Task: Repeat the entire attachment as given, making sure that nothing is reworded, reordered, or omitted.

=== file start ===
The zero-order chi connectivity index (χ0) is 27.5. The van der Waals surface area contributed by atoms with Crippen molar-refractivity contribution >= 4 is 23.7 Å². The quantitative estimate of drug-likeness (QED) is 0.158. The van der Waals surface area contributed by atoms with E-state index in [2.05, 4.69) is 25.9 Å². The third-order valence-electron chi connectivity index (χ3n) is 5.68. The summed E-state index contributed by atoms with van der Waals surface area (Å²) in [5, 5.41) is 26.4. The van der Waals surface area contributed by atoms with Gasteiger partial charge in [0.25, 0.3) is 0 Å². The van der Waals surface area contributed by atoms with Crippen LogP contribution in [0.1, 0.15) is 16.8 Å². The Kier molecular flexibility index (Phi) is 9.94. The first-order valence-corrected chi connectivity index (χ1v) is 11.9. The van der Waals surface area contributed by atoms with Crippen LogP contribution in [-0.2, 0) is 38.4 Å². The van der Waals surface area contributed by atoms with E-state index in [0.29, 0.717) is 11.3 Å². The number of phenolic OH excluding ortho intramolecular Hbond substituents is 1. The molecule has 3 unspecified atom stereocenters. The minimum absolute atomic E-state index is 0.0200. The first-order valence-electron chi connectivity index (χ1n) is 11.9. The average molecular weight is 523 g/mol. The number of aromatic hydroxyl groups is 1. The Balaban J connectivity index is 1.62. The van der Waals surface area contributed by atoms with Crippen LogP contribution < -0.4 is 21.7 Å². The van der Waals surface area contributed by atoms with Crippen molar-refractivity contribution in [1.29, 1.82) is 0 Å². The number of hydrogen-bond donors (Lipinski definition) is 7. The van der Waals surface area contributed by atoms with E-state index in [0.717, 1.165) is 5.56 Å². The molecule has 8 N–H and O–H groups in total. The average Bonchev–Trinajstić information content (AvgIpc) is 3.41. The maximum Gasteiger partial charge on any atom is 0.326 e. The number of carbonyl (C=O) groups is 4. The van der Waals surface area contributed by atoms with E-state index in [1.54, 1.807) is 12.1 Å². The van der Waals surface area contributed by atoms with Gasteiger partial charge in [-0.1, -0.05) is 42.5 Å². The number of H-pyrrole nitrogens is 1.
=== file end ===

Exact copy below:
The zero-order chi connectivity index (χ0) is 27.5. The van der Waals surface area contributed by atoms with Crippen molar-refractivity contribution >= 4 is 23.7 Å². The quantitative estimate of drug-likeness (QED) is 0.158. The van der Waals surface area contributed by atoms with E-state index in [2.05, 4.69) is 25.9 Å². The third-order valence-electron chi connectivity index (χ3n) is 5.68. The summed E-state index contributed by atoms with van der Waals surface area (Å²) in [5, 5.41) is 26.4. The van der Waals surface area contributed by atoms with Gasteiger partial charge in [0.25, 0.3) is 0 Å². The van der Waals surface area contributed by atoms with Crippen LogP contribution in [0.1, 0.15) is 16.8 Å². The Kier molecular flexibility index (Phi) is 9.94. The first-order valence-corrected chi connectivity index (χ1v) is 11.9. The van der Waals surface area contributed by atoms with Crippen LogP contribution in [-0.2, 0) is 38.4 Å². The van der Waals surface area contributed by atoms with E-state index in [0.29, 0.717) is 11.3 Å². The number of phenolic OH excluding ortho intramolecular Hbond substituents is 1. The molecule has 3 unspecified atom stereocenters. The minimum absolute atomic E-state index is 0.0200. The first-order valence-electron chi connectivity index (χ1n) is 11.9. The average molecular weight is 523 g/mol. The number of aromatic hydroxyl groups is 1. The Balaban J connectivity index is 1.62. The van der Waals surface area contributed by atoms with Crippen LogP contribution < -0.4 is 21.7 Å². The van der Waals surface area contributed by atoms with Crippen molar-refractivity contribution in [1.29, 1.82) is 0 Å². The number of hydrogen-bond donors (Lipinski definition) is 7. The van der Waals surface area contributed by atoms with E-state index in [0.717, 1.165) is 5.56 Å². The molecule has 8 N–H and O–H groups in total. The average Bonchev–Trinajstić information content (AvgIpc) is 3.41. The maximum Gasteiger partial charge on any atom is 0.326 e. The number of carbonyl (C=O) groups is 4. The van der Waals surface area contributed by atoms with E-state index in [1.54, 1.807) is 12.1 Å². The van der Waals surface area contributed by atoms with Gasteiger partial charge in [-0.1, -0.05) is 42.5 Å². The number of H-pyrrole nitrogens is 1.